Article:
Thursday, September 25, 2014

Go Ask Alice by Anonymous Banned Books #3

Book 3

 Synopsis per Goodreads:
January 24th

After you've had it, there isn't even life without drugs....

It started when she was served a soft drink laced with LSD in a dangerous party game. Within months, she was hooked, trapped in a downward spiral that took her from her comfortable home and loving family to the mean streets of an unforgiving city. It was a journey that would rob her of her innocence, her youth -- and ultimately her life.

Read her diary.

Enter her world.

You will never forget her.

For thirty-five years, the acclaimed, bestselling first-person account of a teenage girl's harrowing decent into the nightmarish world of drugs has left an indelible mark on generations of teen readers. As powerful -- and as timely -- today as ever, Go Ask Alice remains the definitive book on the horrors of addiction.

 Why is this book banned?
According to wickipedia:Because Go Ask Alice includes profanity as well as relatively explicit references to runaways, drugs, sex, and rape, parents and activists have sought to remove it from school libraries. Bans started in the 1970s: Kalamazoo, Michigan in 1974, Saginaw, Michigan in 1975, and Eagle Pass, Texas and Trenton, New Jersey in 1976 through removal from local libraries. Other libraries in New York (1975), Ogden, Utah (1979), and Florida (1982) required parental permission for a student to check out the book. Additional bans occurred in 1983 in Minnesota and Colorado, 1984 in Mississippi, and 1986 in Georgia and Michigan. Also, in 1993 in New Jersey and West Virginia, 1994 in Massachusetts, 1998 in Rhode Island, 2003 in Maine, and in Feb 2007 Berkeley County School District in South Carolina. The American Library Association listed Go Ask Alice as number 25 on its list of the 100 most frequently challenged books of the 1990s.[8] The book was number 8 on the most challenged list in 2001 and up to number 6 in 2003.

Why I disagree with the banning 
 I first read this book as a teen, I don't even remember what age or grade I was in, I think elementary school, I DO remember the book, vividly.  I think I turned out fine.  When people ask me how I got through my teen years without trying drugs, or anything like that, why I wasn't rebellious, even in my rebellious stage, I didn't do that stuff, one of the top reasons I can list, is Go Ask Alice.  This book was disturbing in the fact that it shows a perfectly normal teen in a downward spiral in drugs and sex and wild times.  I read it and was absolutely appalled.  I didn't have any teachers or parents or any grown up guiding me with this book either, I can't remember if I read it because of school, or of my own free will, those memories are vague, but the memories of the things that happened in the actul book though?  I remember those. The things she went through while high, to get high, and after her high, was just, absolutely unappealing to me.  To degrade herself to the point of a blowjob for a drug, was just..incredibly not cool in my eyes.  I vowed after reading that book never to touch the stuff.  I never did.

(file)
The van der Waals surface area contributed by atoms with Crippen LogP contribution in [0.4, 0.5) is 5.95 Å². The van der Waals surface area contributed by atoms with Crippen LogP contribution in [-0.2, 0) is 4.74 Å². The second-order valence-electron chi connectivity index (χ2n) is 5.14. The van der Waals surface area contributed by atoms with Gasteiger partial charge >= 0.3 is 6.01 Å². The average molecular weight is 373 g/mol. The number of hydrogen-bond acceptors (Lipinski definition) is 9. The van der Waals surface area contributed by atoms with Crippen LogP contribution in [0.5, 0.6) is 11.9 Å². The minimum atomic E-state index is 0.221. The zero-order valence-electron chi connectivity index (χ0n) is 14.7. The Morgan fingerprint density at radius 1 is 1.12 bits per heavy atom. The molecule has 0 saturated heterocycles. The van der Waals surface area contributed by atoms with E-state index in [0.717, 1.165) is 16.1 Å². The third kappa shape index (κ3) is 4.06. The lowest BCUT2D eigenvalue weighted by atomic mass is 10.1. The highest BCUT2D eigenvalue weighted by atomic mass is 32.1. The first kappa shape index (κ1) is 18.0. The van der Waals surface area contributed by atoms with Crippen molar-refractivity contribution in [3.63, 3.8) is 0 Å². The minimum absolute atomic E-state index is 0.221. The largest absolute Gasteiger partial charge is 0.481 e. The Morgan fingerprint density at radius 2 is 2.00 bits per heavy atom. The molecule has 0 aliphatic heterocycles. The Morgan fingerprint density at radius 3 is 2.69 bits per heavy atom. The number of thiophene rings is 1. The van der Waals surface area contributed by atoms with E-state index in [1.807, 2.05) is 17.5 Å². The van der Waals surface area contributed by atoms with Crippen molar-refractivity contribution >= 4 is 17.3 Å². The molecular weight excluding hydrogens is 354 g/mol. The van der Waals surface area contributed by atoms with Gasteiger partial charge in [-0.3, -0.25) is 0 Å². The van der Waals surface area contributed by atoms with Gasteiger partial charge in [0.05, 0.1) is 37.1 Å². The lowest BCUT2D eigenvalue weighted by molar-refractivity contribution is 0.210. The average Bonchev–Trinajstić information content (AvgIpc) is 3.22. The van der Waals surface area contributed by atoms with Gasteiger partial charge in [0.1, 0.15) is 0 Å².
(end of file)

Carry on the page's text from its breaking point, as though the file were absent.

When I read this book as a younger girl, I really and honestly thought it was a real book, a real diary from a real person, which made the impact even more shocking.  Now that I'm older, it wasn't as impactful as I thought it would be, mostly because I know now that the book itself is controversial as far as if it was real or not, that the diary was taken from various diaries and could possibly be even made up.  Some of it seemed too adult, statistics and stuff like that, that most teens wouldn't know, especially if they are out of their minds with drugs.
So many people could learn a lesson or two from this book.  While yeah it was a harsh read, brutal, and the ending of it was like, wow.  You can still use it to teach some points about the effects of drug use.  It made an impact on me, and I thought of this book a lot throughout my life.  Some parents don't want their kids to read about sex and drugs, and that's fine, but don't ruin it for people who's lives it can impact.

Up Next?
Roll of Thunder, Hear My Cry by Mildred D. Taylor

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